I come now to my third point. Orthodoxy is immoral. I affirm
that it is not only, first, contrary to the teachings of Jesus, and
secondly, irrational, but that it is, thirdly, essentially immoral.
Mind, I do not say that people who believe in orthodoxy are
necessarily immoral people; nor do I say that men who preach orthodoxy
never preach in addition to it, or, more accurately speaking, in
opposition to it, morality. Certainly some men of morals
irreproachable are men who undoubtedly regard orthodoxy as true; and
some preachers, who preach with great vigor and power against sin and
in favor of righteousness, are preachers of orthodox communions. What
I say is that orthodoxy as a theology is mixed up, through and
through, with ideas that are immoral in their tendency, and that
nearly or quite every essential doctrine of it is either founded upon,
or else necessarily involves, principles which, when legitimately
carried out, and just in so far as they are legitimately carried out,
lead to the degradation of God and the moral injury of men.
The fact that these tendencies are to some extent practically checked, and that these principles do not always flow out to their legitimate results, does not change the nature of the case at all. If I place upon my dinner-table bread that has poison in it, and serve it out to my family, it is only a poor excuse that I also serve out with it other food that is healthful, or even that I provide to some extent medicines and antidotes to the poison. The fact is, poison is poison, whether material poison or moral, and should never be given into either stomach or brain, nor can it be with impunity.
Let us for a moment look at a few of the leading doctrines of orthodoxy separately.
example, the doctrine so earnestly preached of the infallibility of
the Bible, or the idea concerning the Bible that every word of it is a
word of God, and that the book must be accepted from cover to cover,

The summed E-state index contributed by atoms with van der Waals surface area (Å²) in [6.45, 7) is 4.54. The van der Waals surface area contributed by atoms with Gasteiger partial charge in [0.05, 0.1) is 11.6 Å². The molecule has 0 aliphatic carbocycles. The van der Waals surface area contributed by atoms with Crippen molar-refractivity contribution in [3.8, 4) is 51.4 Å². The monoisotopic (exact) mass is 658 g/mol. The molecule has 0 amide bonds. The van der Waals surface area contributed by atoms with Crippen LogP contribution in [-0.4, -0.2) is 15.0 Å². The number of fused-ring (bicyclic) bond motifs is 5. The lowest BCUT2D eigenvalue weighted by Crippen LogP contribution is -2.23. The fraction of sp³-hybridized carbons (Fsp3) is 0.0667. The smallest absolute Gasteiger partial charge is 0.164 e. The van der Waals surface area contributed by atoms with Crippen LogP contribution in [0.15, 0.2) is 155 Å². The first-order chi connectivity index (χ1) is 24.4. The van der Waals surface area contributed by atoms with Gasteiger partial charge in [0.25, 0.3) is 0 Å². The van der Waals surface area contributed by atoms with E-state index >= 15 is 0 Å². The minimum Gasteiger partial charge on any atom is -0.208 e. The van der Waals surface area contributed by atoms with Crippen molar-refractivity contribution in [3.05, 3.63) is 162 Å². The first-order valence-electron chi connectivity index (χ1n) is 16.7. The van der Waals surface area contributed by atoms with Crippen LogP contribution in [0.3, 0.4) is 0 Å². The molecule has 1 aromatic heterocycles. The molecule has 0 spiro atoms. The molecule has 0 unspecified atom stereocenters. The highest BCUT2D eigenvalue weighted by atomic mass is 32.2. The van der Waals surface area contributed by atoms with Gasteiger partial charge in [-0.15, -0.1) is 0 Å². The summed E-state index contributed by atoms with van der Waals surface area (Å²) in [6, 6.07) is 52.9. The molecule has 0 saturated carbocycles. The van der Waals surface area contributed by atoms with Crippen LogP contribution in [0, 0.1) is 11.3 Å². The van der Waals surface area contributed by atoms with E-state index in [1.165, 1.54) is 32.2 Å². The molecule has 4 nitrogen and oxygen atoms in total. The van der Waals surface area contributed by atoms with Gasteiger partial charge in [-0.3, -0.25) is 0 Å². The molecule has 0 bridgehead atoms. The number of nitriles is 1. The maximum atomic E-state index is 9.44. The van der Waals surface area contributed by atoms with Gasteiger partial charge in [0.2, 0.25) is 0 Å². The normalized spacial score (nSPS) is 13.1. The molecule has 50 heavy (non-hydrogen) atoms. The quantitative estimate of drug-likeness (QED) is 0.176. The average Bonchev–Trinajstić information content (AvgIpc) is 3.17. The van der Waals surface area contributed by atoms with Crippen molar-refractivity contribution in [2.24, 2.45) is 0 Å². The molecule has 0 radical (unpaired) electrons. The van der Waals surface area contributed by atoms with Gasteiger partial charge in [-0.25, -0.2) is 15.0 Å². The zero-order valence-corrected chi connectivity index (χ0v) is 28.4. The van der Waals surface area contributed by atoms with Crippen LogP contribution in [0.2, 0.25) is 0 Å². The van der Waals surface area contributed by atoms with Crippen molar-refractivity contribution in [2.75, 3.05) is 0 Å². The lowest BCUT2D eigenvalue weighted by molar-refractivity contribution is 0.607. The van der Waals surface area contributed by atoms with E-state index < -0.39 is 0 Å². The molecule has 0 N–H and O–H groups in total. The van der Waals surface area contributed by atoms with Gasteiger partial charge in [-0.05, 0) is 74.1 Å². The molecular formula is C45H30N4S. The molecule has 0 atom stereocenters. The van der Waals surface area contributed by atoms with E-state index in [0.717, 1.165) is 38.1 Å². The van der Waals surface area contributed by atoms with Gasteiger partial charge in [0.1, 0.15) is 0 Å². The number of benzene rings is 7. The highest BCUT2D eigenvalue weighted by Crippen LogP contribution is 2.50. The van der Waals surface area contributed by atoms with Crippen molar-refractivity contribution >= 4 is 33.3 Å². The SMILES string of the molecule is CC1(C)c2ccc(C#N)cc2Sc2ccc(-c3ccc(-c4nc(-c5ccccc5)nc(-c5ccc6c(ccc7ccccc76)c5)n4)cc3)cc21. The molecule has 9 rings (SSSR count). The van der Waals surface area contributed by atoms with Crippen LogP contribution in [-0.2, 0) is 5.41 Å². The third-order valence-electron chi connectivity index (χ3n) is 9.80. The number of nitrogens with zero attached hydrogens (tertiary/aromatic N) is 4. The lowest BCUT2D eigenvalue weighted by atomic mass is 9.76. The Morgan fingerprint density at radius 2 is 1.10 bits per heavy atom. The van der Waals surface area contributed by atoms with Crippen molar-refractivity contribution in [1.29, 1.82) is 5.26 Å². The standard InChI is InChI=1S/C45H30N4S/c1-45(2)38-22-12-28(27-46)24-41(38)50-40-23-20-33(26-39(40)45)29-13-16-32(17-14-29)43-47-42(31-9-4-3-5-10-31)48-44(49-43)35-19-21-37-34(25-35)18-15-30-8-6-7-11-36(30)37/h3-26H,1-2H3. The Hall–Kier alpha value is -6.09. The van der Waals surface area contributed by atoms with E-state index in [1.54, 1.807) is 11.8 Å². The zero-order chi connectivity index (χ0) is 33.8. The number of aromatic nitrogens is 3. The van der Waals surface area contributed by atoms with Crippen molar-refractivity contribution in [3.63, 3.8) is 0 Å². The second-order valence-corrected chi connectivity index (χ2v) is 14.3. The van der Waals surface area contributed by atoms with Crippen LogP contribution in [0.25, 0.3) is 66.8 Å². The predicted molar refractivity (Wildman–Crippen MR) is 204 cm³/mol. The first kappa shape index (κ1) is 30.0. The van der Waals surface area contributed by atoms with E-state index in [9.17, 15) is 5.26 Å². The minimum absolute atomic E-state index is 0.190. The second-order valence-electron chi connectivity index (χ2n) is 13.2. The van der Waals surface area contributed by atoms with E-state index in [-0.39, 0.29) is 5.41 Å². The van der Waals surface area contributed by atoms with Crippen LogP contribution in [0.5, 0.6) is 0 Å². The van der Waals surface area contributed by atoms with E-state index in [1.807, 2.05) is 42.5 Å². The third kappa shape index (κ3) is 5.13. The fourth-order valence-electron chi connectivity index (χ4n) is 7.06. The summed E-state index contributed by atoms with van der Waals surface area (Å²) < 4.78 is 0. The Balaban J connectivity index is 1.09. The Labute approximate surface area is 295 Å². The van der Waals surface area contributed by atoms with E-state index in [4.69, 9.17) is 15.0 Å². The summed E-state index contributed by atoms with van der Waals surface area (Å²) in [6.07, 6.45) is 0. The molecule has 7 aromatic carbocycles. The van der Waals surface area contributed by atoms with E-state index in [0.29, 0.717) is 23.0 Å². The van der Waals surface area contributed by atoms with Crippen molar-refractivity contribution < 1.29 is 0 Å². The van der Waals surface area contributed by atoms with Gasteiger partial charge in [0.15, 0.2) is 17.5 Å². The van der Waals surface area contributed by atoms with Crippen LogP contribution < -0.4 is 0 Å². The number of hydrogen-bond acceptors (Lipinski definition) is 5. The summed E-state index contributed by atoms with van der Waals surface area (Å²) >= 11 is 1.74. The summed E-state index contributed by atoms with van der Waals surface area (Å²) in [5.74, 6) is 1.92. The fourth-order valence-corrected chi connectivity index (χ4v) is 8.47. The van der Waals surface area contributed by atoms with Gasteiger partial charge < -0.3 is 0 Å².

with no reservations. See what that doctrine involves. It involves
believing that it was right, for instance, for Joshua to conquer
Canaan, to drive out a peaceful people, who had never offended him,
from their homes, and moreover to murder, not only men, but helpless
women and children, by thousands and thousands, for we are given to
understand that all this was with the approval of God. And some of the
most outrageous cases of all, of cruelty and wholesale murder of women
and children, we are expressly told were by command of God. Now what
kind of morality is that?
So also this view involves believing that it was right for David to pray against his enemies the most vindictive and cruel and shocking prayers as that they might be cut off, destroyed, have their bones broken, that God's vengeance might be upon them, that they might never be forgiven, that their wives and children might come to want, and find none to help them, that their little ones might be dashed against a stone. I need scarcely ask whether it was right for David to pray for such things. And yet they appear in the Psalms, and if the Psalms are all inspired so as to be infallibly perfect, then these dreadful and revengeful imprecations must be accepted as of God.